The original drabble, in lotr100. The longer version is behind the lj-cut.
It had been a long march from Medulsed, and a longer one for other whom had galloped fast from the corners of the Riddermark. Everyone was walking now, to spare their horses for the battle they would moot at dawn. Éomer led his tired éored to their place of encampment, scattered up and down the cold, quiet mountain road that led to Minas Tirith. As his company set up their bivouac, he walked among his men, offering quiet words of encouragement and doing final checks on equipment. He sent some men off to get their swords resharpened, and others to replace rings in their mail. Some sat with hammers and fixed outer armor and helmets. Though some light banter was exchanged amongst the younger soldiers, most were thoughtful and quiet as they sat, warming their hands over small, protected fires.
These men would gladly die for Rohan, Éomer thought. And many, if not all, of them will.
As he walked, Éomer’s look touched upon the many faces of his soldiers. In the night before battle, it was customary for the officers to lie with a fellow soldier. Éomer had never excercised this “right” before. Tonight, though, was likely his last night before his death. He feared that none would survive the battle the next day. His sister, his only true friend and companion, had been left behind at the entrance to the Paths of the Dead, with instructions to lead the women, children, and elderly to Medulsed. How he missed her constant companionship! He was lonely this night, when he should have been up late talking with his sister, reflecting on war and horses, kings and rings.
He started scanning the ranks more carefully, seeking out a soldier who would meet what he needed this night. Many were already lying down under their blankets, but a few fires were still going. He noticed at one fire there was a fighter who still bore his helm, despite the reasonable safety and the late hour. His build was smaller than many other men his height, but suggested a wiry power.
Strong, small, powerful, and anonymous, Éomer thought. I will have that one.
“Soldier!” He called out. The thin warrior turned around and met his gaze with piercing blue eyes through the steel of his helmet. Éomer faltered for a moment, sensing familiarity with those eyes. He quickly brushed the thought aside. I have trained many of these men, he reminded himself, probably including this one. “Gather your things,” he said when the soldier stood closer to him. “You will be sleeping in my tent tonight.” The soldier hesitated a moment, then nodded once. He bowed, grabbed his supplies, and followed Éomer into the regal tent.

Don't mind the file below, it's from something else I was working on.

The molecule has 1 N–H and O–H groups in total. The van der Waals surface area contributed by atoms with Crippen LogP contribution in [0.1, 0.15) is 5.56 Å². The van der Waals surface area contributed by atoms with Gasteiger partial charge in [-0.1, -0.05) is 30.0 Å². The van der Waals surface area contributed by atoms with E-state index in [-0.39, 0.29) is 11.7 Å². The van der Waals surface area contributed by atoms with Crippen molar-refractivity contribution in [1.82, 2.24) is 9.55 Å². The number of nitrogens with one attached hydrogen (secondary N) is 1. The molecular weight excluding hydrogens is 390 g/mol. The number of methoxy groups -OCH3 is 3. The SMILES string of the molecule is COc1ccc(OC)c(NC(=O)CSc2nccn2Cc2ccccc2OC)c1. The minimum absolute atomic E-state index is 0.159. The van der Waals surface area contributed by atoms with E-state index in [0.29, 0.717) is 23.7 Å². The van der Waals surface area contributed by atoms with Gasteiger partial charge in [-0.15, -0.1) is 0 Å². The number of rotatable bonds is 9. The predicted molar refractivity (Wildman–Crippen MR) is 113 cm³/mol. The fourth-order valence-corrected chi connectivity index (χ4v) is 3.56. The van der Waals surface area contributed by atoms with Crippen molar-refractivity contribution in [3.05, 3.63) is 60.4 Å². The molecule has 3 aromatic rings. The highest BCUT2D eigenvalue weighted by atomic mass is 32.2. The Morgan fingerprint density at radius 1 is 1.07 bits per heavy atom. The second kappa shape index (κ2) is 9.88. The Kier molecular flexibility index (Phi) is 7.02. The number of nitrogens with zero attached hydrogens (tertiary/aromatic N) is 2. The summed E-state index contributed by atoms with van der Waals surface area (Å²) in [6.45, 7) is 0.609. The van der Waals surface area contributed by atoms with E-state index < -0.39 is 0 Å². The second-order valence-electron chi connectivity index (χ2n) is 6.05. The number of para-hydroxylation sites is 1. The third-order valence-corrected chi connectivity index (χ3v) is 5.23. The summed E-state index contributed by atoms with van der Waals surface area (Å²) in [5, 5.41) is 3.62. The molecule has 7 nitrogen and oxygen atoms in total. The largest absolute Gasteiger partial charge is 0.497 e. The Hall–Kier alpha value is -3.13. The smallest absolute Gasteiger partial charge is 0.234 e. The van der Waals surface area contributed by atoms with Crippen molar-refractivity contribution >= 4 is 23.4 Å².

When Éomer had spoken a word to his guards to leave him undisturbed, he closed the fine, woven curtains. When he turned around, he found his warrior standing at attention next to a pile of furs and blankets.
“Come now,” Éomer spoke softly, “there is no need to be formal in here.” The soldier relaxed a little, but still seemed a bit stiff. Éomer sighed. “Please, take off your helm so that I might see your face.” The fighter paused, uncertain; however, he had been trained to obey a superior’s order. He turned around so his back was to the heir of Rohan and carefully removed his helmet. The warrior shook his head and let the hair fall completely free. His hair, dirty, stringy, and matted from days of travel was longer than most men of the Riddermark’s. He must be from the Eastmark, where they grow their hair long. Éomer could still see that it was of the common golden sheen that was the trait of the Rohirrim.
“Turn around … what is your name?” Éomer realized that he had not asked before. What’s more, he realized that he had not heard this man talk, either.
Another pause. “Dernhelm, m’lord.” The voice was sweet and husky. He did not turn around.
“Dernhelm,” Éomer asked, “do you know why you’re here? Do you know why I’ve brought you to my tent? Do you know what we are to do this night?”
“Yes, m’lord,” the voice of the soldier was trembling.
“Dernhelm,” Éomer commanded again, “turn around.”
Reluctantly, the soldier turned his small body around. Éomer’s mouth fell open in surprise. He did indeed know this soldier. He had trained with this warrior since their youngest days in the house of Éorl. He had never bedded this one before, though. Now, his desires of the day came back to him: here was the company he had longed for!
“Éowyn,” he asked, uncertain, unwilling to believe, “is it truly you?” Unable to speak, she nodded.
Revealed at last, she looked at her brother questioningly and took a tentative step towards him. He reached out his arms and pulled his sister in close, armor clanking against each other.